Seen on the web: Catholic – Orthodox – or other?

Comment by JefZef

Years ago, some of my best friends left the Church to follow, what they believed to be, a more “biblical” path.  Their incessant character assassinations of Catholicism led me to investigate their claims.

I’m not a scholar or theologian.  This may seem simplistic to some, but in the end, it was the mere existence of Eastern Orthodoxy that provided, what to me at least, was the greatest worldly proof that Catholicism is the one, true Church instituted by Jesus Christ.

I began by temporarily removing the Catholic Church from the equation and looking only at the two schisms, one in 1054 and the other in 1520, and examined their fruits in the modern age.  They are profoundly different.

On the one hand, you’ve got one multinational Church, united under one Patriarch, that has remained unified and consistent in its doctrine, liturgy and traditions for nearly a millennium.

On the other hand, the Protestant Reformers couldn’t agree from day one.  There were Radical Reformers (Calvinists and the like) and Magisterial Reformers (Lutherans and Anglicans).  All of which have splintered into the 25,000+ denominations we have today.

All of these schismatics are Christians and none of them are Catholic, so why has one remained unified and consistent, while the others have fractured and splintered into so many varied parts as to be nearly unrecognizable as one religion? What is it that the Orthodox Church has that the Reformers do not?

I think the answer lies in the Apostolic priesthood.  Because the Orthodox retained a valid, Apostolic priesthood and all seven Sacraments, as well as a devotion to Mary, they had the perpetual protection of the Holy Spirit to keep them from chaos, confusion and division. Without that divine protection, I don’t think it would have been possible for them to last a century, let alone a millennium. A thousand years of consistency is just not possible for humanity alone. We are not even consistent in our interpretation of the US Constitution after two hundred years.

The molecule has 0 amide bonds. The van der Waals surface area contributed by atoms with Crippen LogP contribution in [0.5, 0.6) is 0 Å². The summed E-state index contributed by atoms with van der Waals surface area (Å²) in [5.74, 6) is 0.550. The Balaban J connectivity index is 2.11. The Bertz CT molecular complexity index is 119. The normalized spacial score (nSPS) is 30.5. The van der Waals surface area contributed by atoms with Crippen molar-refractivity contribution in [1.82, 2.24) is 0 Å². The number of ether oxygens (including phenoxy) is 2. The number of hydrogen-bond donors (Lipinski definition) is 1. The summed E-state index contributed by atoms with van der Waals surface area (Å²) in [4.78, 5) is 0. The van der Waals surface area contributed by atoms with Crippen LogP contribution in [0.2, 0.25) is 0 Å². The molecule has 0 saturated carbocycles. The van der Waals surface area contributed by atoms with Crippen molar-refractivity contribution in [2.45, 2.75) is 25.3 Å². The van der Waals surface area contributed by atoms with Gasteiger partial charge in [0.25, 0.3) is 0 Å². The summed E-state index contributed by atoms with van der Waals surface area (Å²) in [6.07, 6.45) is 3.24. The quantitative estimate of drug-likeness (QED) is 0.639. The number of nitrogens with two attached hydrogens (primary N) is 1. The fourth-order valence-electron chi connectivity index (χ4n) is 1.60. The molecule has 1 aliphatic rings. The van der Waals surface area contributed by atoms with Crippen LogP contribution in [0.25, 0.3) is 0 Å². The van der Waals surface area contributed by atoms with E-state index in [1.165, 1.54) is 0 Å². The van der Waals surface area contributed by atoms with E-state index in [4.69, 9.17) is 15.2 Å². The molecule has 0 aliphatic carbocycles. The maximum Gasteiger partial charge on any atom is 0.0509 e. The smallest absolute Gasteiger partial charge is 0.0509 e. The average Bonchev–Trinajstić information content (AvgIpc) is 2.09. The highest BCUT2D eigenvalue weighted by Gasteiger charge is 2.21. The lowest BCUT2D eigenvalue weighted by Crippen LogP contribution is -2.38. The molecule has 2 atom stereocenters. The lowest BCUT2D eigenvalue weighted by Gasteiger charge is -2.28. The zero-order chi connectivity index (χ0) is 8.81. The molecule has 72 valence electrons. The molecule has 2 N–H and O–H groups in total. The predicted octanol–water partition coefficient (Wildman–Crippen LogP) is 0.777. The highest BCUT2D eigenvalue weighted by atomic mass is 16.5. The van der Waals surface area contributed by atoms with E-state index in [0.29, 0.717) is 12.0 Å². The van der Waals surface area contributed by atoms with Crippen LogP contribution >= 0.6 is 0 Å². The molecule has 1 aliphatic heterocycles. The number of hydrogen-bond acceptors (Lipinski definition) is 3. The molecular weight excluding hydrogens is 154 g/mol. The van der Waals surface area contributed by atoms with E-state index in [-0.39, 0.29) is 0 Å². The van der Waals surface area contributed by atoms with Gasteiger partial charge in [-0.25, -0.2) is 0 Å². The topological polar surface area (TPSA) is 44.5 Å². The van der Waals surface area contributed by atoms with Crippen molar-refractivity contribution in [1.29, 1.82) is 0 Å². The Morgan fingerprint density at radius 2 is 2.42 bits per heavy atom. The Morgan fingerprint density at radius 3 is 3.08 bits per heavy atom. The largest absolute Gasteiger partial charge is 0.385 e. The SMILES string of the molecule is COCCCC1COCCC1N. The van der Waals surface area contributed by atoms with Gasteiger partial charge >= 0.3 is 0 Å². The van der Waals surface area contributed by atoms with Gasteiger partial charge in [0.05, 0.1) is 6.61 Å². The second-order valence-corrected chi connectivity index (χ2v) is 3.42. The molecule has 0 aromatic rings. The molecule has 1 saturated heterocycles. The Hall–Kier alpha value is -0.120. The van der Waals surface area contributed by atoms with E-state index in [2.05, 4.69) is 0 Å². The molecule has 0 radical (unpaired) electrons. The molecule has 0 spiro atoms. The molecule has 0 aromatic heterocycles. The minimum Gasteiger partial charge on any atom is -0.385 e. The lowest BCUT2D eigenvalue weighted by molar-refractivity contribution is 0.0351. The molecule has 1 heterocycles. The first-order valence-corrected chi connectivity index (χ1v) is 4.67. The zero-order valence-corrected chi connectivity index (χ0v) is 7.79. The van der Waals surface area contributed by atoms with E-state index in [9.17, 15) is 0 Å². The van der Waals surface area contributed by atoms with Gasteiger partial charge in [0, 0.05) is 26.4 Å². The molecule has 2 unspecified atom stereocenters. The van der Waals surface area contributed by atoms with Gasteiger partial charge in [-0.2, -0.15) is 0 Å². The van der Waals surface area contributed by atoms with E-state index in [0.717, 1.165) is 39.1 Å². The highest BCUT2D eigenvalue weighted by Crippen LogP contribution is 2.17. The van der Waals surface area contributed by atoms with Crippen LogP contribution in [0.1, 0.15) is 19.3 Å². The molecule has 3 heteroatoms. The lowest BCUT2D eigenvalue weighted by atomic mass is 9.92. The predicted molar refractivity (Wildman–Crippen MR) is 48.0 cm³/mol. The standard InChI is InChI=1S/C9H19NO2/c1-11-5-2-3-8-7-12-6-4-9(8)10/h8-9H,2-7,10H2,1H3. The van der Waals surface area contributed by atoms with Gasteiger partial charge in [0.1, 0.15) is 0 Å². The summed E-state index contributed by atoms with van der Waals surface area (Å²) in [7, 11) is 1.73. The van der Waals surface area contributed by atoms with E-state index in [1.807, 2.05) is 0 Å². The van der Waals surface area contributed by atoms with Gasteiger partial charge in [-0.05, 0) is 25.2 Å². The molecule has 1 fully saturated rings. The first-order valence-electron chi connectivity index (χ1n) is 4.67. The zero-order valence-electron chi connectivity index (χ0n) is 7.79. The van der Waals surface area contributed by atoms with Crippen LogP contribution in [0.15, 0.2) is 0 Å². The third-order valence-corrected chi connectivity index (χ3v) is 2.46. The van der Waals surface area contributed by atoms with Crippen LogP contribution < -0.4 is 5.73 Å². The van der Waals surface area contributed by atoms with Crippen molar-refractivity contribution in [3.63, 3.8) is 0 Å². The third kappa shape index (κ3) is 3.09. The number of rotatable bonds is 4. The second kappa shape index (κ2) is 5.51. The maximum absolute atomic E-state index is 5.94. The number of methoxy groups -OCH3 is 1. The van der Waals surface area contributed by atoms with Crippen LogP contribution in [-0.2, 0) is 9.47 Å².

If I had any useful math skills, I’d try to calculate the odds. Two separate Churches agree on 99% of their doctrines then go their separate ways. After 50 generations apart, they come together in 1965 to discover that the only doctrinal difference they have is the very same 1% that they had a thousand years before. How does that happen, when Calvinists couldn’t last one generation, and Pentecostals can’t even do it on the same day in two churches a mile apart from each other?

In the end, I was left with, not 25,000 denominations to choose from, but two.  Since Jesus clearly gave authority to Peter and not to Andrew, the choice was obvious.  The current custodian of the keys to heaven is Pope Benedict XVI.

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